The Amish of Augusta, Wisconsin

A world without automobiles, telephones, and computers?  I could not imagine life without all the accommodations.  However, Amish communities thrive without today’s technology and the headaches that come along with it.  From sunrise to sunset, they are a hard working group.  They use the land and all it has to offer without the machinery that we see today.

According to Wikipedia:

“Amish lifestyle is dictated by the Ordnung (German, meaning: order), which differs slightly from community to community, and, within a community, from district to district. What is acceptable in one community may not be acceptable in another. No summary of Amish lifestyle and culture can be totally adequate, because there are few generalities that are true for all Amish. Groups may separate over matters such as the width of a hat-brim, the color of buggies, or other issues

Bearing children, raising them, and socializing with neighbors and relatives are the greatest functions of the Amish family.  All Amish believe large families are a blessing from God.”

This particular Amish settlement in Augusta, Wisconsin was founded over 30 years ago and is 6 church districts in size.  Roughly ¾ of Wisconsin’s forty or so Amish settlements consist of just 1-2 church districts. Wisconsin has been experiencing high levels of in-migration as nearly 30 Amish settlements have been founded over the past two decades.

The Amish are known for their beautiful handmade quilts, baskets, furniture, and many other items. In their communities you will often find bakeries, furniture or cabinet making shops, quilt shops, as well as general stores with unique items.

If you are ever in the area, the Woodshed, in Augusta, Wisconsin specializes in Amish antiques and woodworks and offers tours through a nearby Amish settlement. Visitors can savor mouthwatering homemade candy and baked goods, watch furniture makers and visit the Amish sawmills in this area. This tour also offers the chance to visit horse breeders and harness makers.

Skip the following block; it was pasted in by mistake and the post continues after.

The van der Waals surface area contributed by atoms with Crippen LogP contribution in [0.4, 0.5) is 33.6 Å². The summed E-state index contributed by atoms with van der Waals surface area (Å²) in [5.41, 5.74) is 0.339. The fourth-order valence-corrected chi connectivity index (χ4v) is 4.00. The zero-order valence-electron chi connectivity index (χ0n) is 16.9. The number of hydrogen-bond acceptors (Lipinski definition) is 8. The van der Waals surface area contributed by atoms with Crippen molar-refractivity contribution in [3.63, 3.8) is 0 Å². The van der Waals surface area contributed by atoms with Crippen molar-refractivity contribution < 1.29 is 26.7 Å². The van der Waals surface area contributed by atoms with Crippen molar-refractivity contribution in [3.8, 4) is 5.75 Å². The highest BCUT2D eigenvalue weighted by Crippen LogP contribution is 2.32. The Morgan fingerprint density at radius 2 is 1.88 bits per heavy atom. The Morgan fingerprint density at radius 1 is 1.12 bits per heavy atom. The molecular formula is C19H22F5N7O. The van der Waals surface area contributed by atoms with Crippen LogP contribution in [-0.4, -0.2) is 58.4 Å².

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Augusta, Wisconsin

On this particular morning, Dan and I had discussed traveling to the area of Augusta, WI.  The sun was shining and the weather was perfect for a photography outing, so we packed up the car with photography gear (and the girls) and headed on our merry way.

Augusta WI map

Augusta, Wisconsin is a small community situated between rolling valleys in central Wisconsin and is part of a region known as Chippewa Valley.  The area is beautiful, full of river valleys and streams, rolling hills, marshes, forests, and bountiful farmland.  We were also drawn to this area due to its Amish settlement and Dells Mill (both of which will be mentioned in later posts).

On this day, we were lucky enough to spy not only one, but two, abandoned farmsteads, a thriving Amish community, and a new industry popping up in this area.  The outcome was a fun filled day of a variety of photography, a realization of the impact of man’s consumer needs, and two very tired pups.  Please enjoy the first of three posts regarding this area.  This post will focus on the two abandoned farmsteads we just happened to stumble upon this day.

ATTRACTIONS IN THE AREA INCLUDE:

Amish Tours at The Wood Shed 
(715) 286-5404, 105 West Lincoln Street (Hwy 12 East), Augusta, WI 54722

Dells Mill Tour – Water Powered Museum Tour
(715) 286-2714, Museum is 5 miles North on County Road V, Augusta, WI 54722

“Come, follow me” said the goat.

Seeing, to me, is sometimes simply viewing life through my camera’s viewfinder.

If Dan and I have a few hours to spare, we will pack up the car and spend a fun filled day driving the backroads of the beautiful bluff country in Southeastern , MN.  From a run in with an abandoned farmstead, or stumbling upon a collection on an ever spinning reel.  Maybe it is seeing the magic of the sun as the light shines through the branches of the swaying trees in the woods of this area, or a surprise run in with the friendliest goat you have ever seen.  No matter what, we can drive the backroads of Minnesota and Wisconsin daily and always see something new.

Along one of these roads we saw the sun hit a horse’s mane as it was standing in the pasture, so we stopped and got out of the car to photograph the sight.  To our surprise, a goat walked right under the fence and gave us a friendly look as if to whisper “Come follow me”.  He was a character alright and was very interested in what we may of had to offer him.   Yep, this day was another photography outing to go down in the record books.